Early death records generally give the decedent’s name, date, and place of death. By the latter 19th century death registers also included age, sometimes the date and place of birth, residence, occupation, names of parents and spouse, cause of death, burial information, and details about the informant.
Locating Civil Registration Records
Civil registration records are kept at town or city, district, or municipal registration offices. Some civil registration records have been deposited at city or state archives.
For directions on locating civil registration records for the country where your ancestor lived, search the FamilySearch Wiki for articles by country using the terms "Archives and Libraries" and "Civil Registration."
Records at the Family History Library
The Family History Library has microfilmed the civil registration records and indexes of many countries, including fairly complete collections of most of the countries of Latin America and Western Europe. Examples of records that include Jews as well as the rest of the population are:
- Civil Registration, 1914–1941. Thessaloniki, Greece: Lixiarheion Archive, 1989. (On 235 FHL films beginning with 1690717.) Birth, marriage, and death records from the city of Thessalonica from 1914–1941.
- Registers van de Burglijke Stand, 1811–1940 (Registers of Civil Registration, 1811–1940). ‘s-Gravenhage: Algemeen Rijksarchief, 1954–1997. (On 2498 FHL films beginning with 1138940.) Birth, marriage, death, and other civil records for Amsterdam 1811–1940.
Specific holdings for civil registration records and indexes can be found in the FamilySearch Catalog using the Locality Search. Remember also to check for civil registration records under the headings "Jewish Records" and "Church Records."
Obtaining Civil Registration Records Not at the Family History Library
Birth, marriage, and death records may be obtained from local civil registration offices or archives in the country of interest. To protect the rights of privacy of living persons, civil authorities often place restrictions on their records.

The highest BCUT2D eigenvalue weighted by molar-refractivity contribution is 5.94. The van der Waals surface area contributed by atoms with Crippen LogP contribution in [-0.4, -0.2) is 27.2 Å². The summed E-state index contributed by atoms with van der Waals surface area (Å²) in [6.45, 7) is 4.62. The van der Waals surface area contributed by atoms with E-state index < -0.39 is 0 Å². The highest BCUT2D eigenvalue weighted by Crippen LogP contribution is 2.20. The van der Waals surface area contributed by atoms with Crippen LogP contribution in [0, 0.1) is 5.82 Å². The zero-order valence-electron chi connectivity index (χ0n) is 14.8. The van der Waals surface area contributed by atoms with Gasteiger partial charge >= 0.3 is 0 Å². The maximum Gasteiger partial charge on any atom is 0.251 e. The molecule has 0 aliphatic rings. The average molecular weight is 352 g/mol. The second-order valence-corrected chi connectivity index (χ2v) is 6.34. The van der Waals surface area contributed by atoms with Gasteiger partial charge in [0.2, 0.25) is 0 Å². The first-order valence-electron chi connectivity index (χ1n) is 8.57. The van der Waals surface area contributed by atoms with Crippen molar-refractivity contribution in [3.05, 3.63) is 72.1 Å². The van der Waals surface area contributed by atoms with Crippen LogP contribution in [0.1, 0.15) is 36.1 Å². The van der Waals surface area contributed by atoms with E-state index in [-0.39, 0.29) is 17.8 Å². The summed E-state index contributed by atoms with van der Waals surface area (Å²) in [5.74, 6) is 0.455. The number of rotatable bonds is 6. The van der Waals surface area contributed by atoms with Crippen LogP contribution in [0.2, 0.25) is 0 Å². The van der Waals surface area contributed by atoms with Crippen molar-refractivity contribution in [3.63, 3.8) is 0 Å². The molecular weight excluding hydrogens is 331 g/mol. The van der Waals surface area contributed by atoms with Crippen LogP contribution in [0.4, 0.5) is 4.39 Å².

When requesting a certificate by mail, determine who has jurisdiction over the records for the time period you need, and write a brief request to the appropriate office. Send the following:
- Full name and the sex of the person sought.
- Names of parents, if known.
- (Approximate) date and place of the event.
- Your relationship to the person.
- Reason for the request
- Request for a photocopy or transcript of the complete original record.
- Check or money order to cover the required search fee and postage.
You can access civil registration records or order them for some areas over the Internet. For example, a searchable database is available to some civil registration indexes for the Netherlands and Poland. The Scottish Registrar General has provided a searchable database of their indexes from 1855 to 1897 and has an online ordering service for certificates. To find these types of resources, search for the area where your ancestor lived at:
Also check the list of databases that are included on the JewishGen web site at:
- This page was last modified on 25 July 2014, at 18:04.
- This page has been accessed 2,563 times.
Share Your Opinion!
The Community Council Selection Committee is now accepting recommendations for potential council vacancies.Recommendations Page